of being a single mum.
A Child's Unexpected Words have Profound Effect
I was a newly divorced mom of a young child.
Being a single mom of a five-year-old boy had its own set of hardships, but the situation was made even worse by my loneliness. I was overworked, overstressed, and had no time for myself. And contrary to what I believed would happen, no relationship materialized to "save" me from my difficult and frustrating life.
When my son was with his dad, I missed my son terribly. But when my son was with me, I was thinking about all the work I should be getting done but couldn't because I was too busy taking care of him. I wasn't actually "with" him. I was too upset about my lot in life to really enjoy our time together, so I would take my frustrations out on him. I yelled at him for any little thing, even though he was only five and didn't know any better.
One day after a particularly trying afternoon of yelling, he looked at me, and in a matter-of-fact voice, said, "Why are you so mad?" He didn't ask, "Why are you so mad at me?"—he merely wanted to know why I was mad in general. There was no accusation, no hurt in his voice, just the simple question. And in that moment, I realized that even my five-year-old could discern what I could not—that I wasn't really mad at him, I was just mad at life.
That was a wake-up call I will never forget. How this young child could have a moment of such clarity, could pierce my soul to not only see what was wrong, but point it out to me, was a revelation. My eyes opened and my own cares fell away as I knelt down and held my son to me with tears in my eyes. All that mattered in that moment was him. His needs, his wants. Taking the time to see him, be with him, and enjoy our time together. I was completely missing out, and I didn't even realize it. He did.
I have never forgotten that incident or the lesson I learned from it. It serves to remind me that all that really matters is the here and now. It's so easy to get caught up in the regrets of the past and the worries about the future, completely forgetting that the present is where we live our lives.
The past is a teaching tool. There is no point in getting caught up in regret for what has been or what could have been, because it can't be changed. We are not meant to dwell on it. We are meant to take what lessons we can from the past, learn from our mistakes, and move on. This means letting go of the pain and accepting what has been. That may not happen overnight, but the longer we dwell on the past, the longer we take to heal from it.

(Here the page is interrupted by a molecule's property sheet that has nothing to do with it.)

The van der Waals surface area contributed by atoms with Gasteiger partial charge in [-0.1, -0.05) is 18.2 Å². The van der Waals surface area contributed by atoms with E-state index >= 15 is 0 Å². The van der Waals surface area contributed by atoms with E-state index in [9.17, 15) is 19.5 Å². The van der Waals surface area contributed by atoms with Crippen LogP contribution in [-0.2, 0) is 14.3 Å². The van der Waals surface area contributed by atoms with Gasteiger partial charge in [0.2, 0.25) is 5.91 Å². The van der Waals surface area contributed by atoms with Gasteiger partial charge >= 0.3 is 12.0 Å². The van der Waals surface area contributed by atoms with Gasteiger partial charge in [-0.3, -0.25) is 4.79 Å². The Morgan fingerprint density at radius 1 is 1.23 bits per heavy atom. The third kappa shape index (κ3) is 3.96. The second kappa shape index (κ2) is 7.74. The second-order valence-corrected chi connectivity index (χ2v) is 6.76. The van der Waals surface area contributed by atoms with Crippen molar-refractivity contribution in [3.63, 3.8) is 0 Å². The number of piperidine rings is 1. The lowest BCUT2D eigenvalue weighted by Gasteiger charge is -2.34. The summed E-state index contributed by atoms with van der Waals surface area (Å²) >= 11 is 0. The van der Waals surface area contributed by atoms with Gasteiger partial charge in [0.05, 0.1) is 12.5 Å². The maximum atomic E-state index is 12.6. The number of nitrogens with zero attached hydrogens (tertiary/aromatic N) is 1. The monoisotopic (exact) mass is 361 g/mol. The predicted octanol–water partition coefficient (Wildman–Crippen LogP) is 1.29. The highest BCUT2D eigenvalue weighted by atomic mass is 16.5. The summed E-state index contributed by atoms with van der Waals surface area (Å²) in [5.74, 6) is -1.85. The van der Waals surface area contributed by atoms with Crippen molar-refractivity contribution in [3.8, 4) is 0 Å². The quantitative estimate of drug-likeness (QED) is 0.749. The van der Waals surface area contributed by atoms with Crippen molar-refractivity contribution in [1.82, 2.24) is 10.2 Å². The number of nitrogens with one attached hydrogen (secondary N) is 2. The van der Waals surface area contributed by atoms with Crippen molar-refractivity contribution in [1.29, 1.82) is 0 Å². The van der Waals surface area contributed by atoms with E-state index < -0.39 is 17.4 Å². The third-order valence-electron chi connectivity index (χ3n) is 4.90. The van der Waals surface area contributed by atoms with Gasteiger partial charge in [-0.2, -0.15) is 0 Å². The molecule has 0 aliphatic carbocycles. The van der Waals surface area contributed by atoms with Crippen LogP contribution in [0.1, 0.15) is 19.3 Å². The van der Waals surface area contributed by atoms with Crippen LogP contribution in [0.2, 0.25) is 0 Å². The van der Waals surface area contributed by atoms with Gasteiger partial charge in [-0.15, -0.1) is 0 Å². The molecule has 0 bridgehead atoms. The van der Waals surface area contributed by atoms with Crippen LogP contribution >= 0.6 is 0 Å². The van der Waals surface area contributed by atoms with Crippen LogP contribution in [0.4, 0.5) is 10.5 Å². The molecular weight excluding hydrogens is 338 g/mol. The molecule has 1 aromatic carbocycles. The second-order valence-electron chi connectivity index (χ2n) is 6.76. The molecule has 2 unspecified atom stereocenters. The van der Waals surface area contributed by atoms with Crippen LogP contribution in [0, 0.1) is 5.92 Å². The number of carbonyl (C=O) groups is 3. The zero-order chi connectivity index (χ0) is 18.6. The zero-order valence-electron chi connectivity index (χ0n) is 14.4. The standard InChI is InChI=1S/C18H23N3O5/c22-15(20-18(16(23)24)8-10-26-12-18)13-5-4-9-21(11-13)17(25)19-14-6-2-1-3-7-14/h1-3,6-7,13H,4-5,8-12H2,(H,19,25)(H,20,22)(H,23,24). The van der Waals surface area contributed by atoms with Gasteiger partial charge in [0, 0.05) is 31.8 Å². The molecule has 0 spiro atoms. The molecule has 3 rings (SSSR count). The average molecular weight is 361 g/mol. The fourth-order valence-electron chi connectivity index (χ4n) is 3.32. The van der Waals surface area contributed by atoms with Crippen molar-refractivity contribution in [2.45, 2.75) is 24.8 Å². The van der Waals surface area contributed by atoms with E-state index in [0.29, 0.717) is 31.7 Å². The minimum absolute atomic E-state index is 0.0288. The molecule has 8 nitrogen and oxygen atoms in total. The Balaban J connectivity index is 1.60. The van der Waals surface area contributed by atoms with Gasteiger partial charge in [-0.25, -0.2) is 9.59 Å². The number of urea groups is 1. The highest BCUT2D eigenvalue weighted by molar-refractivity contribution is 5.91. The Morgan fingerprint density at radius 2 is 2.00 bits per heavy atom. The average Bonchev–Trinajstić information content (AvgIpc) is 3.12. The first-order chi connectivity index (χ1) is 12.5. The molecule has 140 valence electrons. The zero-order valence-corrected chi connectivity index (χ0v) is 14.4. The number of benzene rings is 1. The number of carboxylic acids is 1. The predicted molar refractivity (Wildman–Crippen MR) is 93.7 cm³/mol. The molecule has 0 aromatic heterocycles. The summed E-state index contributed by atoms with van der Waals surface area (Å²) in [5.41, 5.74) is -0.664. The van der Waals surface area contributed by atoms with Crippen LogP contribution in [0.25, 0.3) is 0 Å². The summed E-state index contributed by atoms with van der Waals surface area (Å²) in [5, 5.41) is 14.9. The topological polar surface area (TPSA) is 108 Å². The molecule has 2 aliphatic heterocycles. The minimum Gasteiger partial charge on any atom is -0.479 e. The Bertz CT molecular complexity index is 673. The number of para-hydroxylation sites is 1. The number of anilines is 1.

As for the future…it makes no sense to worry about a future that may never be. We can drive ourselves crazy with "what ifs" and unfounded fears, but all we can really do is project the future we want based on the life we live today. Our decisions today should be based on our enjoyment of the things we have in our present. When we appreciate what we have (in my case, my beautiful son) instead of dwelling on what we don't have (a marriage, an intact family), we can see and appreciate the blessings of each day.
When we appreciate, we practice gratefulness, which makes our lives that much fuller. When we live in the moment, we don't see the past, don't see the future, we just see what is right in front of us. Had my son not jolted me into the present with his profound words, I could have missed his younger years altogether. I might have been there physically, but those years would have passed right by me, unnoticed, until the day I woke up and realized they were gone. Instead, I relished those younger years. I can say we enjoyed life and enjoyed each other, and even though he's almost a teenager now, we still do.
All because of those inspired words spoken to a broken, unseeing mom when he was five. Those words were a gift I will always remember.
Susan Borowski is a freelance writer who lives in Appleton, Wisconsin with her 12-year-old son, one cat, two gerbils, and assorted fish.
See her blog at http://hopeandrelevance.wordpress.com/ and her tweets @Muser_of_life.